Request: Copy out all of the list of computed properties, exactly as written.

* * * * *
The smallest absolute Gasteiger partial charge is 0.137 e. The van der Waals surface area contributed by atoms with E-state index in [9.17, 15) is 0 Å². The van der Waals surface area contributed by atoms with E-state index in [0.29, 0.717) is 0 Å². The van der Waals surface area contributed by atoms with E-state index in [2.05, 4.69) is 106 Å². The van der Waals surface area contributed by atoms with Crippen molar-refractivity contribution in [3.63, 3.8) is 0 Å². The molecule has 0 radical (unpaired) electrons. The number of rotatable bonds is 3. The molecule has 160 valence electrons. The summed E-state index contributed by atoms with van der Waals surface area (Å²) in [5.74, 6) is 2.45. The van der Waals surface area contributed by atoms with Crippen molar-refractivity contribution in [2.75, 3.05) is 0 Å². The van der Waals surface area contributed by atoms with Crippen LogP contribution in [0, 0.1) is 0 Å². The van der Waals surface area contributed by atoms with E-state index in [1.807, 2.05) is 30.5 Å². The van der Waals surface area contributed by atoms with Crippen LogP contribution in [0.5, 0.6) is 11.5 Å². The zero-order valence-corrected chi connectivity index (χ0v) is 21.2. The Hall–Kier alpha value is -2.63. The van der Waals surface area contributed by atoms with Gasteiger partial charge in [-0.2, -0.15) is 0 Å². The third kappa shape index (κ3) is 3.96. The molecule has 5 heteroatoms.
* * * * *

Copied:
The smallest absolute Gasteiger partial charge is 0.137 e. The van der Waals surface area contributed by atoms with E-state index in [9.17, 15) is 0 Å². The van der Waals surface area contributed by atoms with E-state index in [0.29, 0.717) is 0 Å². The van der Waals surface area contributed by atoms with E-state index in [2.05, 4.69) is 106 Å². The van der Waals surface area contributed by atoms with Crippen molar-refractivity contribution in [3.63, 3.8) is 0 Å². The molecule has 0 radical (unpaired) electrons. The number of rotatable bonds is 3. The molecule has 160 valence electrons. The summed E-state index contributed by atoms with van der Waals surface area (Å²) in [5.74, 6) is 2.45. The van der Waals surface area contributed by atoms with Crippen molar-refractivity contribution in [2.75, 3.05) is 0 Å². The van der Waals surface area contributed by atoms with Crippen LogP contribution in [0, 0.1) is 0 Å². The van der Waals surface area contributed by atoms with E-state index in [1.807, 2.05) is 30.5 Å². The van der Waals surface area contributed by atoms with Crippen LogP contribution in [0.5, 0.6) is 11.5 Å². The zero-order valence-corrected chi connectivity index (χ0v) is 21.2. The Hall–Kier alpha value is -2.63. The van der Waals surface area contributed by atoms with Gasteiger partial charge in [-0.2, -0.15) is 0 Å². The third kappa shape index (κ3) is 3.96. The molecule has 5 heteroatoms.